Sonnen Q

romex jockey

Senior Member
Location
Vermont
I'm being solicited , but know little to nothing about these 'energy storage systems', or 'virtual power plants'....?

So i figure i'll post it here , hoping maybe some of you folks that have experience cold opine....

>>>>
https://sonnenusa.com/en/


Virtual Power Plant -

Video -

Video -

~RJ~

* Energy Automation at SPI 2018 -
 
1. I have never seen in person or installed.
2. I like the idea of large scale distributed storage, but there should be incentive for me. Most parts of the country do not have time of use rates.
3. It is not "green" unless its use is coordinated with the POCO which, again for the vast majority of areas, is not.
4. Could be a nice backup system - no fuel, noise, etc, but I imagine it is quite limited in what it can run and for how long.
 

kwired

Electron manager
Location
NE Nebraska
1. I have never seen in person or installed.
2. I like the idea of large scale distributed storage, but there should be incentive for me. Most parts of the country do not have time of use rates.
3. It is not "green" unless its use is coordinated with the POCO which, again for the vast majority of areas, is not.
4. Could be a nice backup system - no fuel, noise, etc, but I imagine it is quite limited in what it can run and for how long.
Is that why POCO pad mount transformers are usually painted green? :)
 

jaggedben

Senior Member
Have any of you guys seen/installed these ?
Yes.

and what is you opinion of them??

~RJ~
I'd rather place the emphasis on facts, but here you go with only a little bit of opinion sprinkled in.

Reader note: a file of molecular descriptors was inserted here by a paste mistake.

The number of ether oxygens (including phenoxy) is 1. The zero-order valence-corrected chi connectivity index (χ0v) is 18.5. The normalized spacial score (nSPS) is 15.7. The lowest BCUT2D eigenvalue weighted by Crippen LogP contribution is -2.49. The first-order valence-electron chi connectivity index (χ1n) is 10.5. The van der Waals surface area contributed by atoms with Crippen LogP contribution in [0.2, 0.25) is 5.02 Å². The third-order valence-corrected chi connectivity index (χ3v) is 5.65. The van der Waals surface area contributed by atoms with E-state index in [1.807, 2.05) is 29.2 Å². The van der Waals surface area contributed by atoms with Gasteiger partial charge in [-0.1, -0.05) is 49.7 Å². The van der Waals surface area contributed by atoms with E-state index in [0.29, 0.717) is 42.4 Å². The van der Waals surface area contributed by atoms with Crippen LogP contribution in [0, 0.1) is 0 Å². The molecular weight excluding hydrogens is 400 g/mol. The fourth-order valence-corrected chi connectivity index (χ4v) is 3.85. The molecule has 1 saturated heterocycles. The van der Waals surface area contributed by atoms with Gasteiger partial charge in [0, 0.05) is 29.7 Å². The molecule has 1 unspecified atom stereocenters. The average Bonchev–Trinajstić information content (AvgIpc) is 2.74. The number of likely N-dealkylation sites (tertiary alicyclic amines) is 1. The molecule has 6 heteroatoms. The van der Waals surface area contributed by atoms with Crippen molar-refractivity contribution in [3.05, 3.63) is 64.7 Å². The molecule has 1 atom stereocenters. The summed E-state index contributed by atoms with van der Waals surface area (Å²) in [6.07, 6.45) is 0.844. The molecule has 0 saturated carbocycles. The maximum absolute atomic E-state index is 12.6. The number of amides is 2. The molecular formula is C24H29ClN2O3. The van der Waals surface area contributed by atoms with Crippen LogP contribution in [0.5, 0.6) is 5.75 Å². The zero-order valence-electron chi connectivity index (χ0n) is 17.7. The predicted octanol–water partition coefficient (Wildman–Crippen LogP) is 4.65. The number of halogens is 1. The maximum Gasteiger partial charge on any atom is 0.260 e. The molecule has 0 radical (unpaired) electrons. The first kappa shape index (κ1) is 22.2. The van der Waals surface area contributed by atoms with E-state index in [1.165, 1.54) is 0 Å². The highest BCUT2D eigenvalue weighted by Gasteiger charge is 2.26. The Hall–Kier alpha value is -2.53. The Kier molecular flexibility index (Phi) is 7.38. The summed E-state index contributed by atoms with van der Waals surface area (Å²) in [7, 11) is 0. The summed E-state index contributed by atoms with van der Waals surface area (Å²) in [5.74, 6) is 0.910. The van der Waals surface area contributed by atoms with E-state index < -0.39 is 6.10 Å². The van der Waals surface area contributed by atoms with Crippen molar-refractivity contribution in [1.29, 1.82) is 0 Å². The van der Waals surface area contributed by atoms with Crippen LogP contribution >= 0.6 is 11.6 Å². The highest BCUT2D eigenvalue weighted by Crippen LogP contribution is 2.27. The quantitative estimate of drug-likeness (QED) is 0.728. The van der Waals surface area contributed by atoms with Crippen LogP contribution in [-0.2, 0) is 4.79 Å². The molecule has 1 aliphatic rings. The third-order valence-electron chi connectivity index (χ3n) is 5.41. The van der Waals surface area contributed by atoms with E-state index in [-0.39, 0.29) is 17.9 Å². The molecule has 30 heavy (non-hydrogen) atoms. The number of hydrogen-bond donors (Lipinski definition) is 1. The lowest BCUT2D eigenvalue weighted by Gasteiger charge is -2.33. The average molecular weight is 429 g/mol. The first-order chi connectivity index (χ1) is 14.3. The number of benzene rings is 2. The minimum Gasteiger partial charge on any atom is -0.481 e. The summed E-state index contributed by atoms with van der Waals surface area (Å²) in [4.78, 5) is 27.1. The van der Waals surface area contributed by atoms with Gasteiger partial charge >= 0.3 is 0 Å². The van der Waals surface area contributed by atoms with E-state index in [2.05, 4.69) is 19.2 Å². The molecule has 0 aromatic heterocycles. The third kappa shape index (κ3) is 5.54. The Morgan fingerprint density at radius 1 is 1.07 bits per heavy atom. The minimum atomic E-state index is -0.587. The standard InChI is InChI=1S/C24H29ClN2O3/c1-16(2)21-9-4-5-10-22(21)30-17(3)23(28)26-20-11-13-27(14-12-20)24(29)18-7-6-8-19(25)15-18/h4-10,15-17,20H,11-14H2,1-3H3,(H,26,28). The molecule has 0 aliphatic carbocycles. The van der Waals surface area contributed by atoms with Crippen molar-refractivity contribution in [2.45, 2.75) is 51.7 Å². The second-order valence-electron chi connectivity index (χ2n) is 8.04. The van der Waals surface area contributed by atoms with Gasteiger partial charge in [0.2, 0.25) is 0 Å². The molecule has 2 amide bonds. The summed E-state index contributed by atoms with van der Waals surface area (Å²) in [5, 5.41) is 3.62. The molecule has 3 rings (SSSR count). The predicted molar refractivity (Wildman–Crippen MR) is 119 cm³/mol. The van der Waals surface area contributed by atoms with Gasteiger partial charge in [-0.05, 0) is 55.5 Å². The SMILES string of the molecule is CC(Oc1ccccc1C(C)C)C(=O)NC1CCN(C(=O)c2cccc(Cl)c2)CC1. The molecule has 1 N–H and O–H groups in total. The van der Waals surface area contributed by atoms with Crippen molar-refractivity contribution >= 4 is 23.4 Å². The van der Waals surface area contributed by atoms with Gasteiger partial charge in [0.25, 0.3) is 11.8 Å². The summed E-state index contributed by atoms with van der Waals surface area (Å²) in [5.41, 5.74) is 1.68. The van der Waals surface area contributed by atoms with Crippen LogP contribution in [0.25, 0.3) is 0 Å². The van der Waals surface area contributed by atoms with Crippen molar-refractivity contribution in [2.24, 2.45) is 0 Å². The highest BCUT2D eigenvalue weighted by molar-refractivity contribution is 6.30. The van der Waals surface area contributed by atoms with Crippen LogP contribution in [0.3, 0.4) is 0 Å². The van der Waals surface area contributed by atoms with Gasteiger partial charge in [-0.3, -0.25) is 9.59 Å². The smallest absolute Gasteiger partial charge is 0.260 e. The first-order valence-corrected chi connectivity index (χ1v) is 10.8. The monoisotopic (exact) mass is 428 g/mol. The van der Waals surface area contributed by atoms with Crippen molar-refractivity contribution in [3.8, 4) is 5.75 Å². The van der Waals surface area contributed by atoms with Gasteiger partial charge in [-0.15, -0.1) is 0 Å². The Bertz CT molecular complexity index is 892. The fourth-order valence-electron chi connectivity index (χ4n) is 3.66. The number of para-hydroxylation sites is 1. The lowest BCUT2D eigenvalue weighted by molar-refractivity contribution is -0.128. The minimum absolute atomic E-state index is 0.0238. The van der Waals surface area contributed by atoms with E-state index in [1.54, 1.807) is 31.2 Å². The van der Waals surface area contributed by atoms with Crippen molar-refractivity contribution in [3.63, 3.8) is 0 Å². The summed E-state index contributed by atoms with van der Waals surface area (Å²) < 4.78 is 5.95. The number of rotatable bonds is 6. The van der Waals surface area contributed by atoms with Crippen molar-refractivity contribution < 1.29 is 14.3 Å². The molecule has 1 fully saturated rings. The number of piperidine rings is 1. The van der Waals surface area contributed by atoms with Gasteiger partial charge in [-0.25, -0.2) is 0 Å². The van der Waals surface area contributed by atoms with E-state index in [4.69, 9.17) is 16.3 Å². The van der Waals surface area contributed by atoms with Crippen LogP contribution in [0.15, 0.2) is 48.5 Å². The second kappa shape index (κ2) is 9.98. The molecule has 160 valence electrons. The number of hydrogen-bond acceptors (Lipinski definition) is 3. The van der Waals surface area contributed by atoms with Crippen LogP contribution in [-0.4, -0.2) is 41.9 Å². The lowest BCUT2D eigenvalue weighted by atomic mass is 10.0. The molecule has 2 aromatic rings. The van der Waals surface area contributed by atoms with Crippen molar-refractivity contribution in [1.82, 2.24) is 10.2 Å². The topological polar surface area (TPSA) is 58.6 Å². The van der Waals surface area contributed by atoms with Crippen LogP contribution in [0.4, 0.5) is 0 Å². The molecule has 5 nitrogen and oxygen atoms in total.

• They've actually been in the home energy storage business longer than most of the competitors, having started in Germany a decade or more ago. Their more expensive EcoLinx product is the only home energy storage I'm aware of with a 15 year warranty instead of 10.
  • You typically will wire a 50-200A circuit from the main panel to the Sonnen Unit, and another from the Sonnen to backed up loads panel. You'll have to relocate the loads the customer wants backed up (and solar PV if that's part of the project), unless your lucky enough to find them already mostly in a convenient place. It can be a disadvantage compared to some competitors that the transfer switch is contained in the same unit as everything else, especially since the unit is also not rated to be installed outdoors. There'll be a few other details like CTs and ethernet hookup in a full install.
  • The internals are essentially an 7kW Outback Radian inverter with additional software and hardware add-ons by Sonnen. (All warranty is through Sonnen though.) You decide how much battery storage capacity (5-20kWh) to install.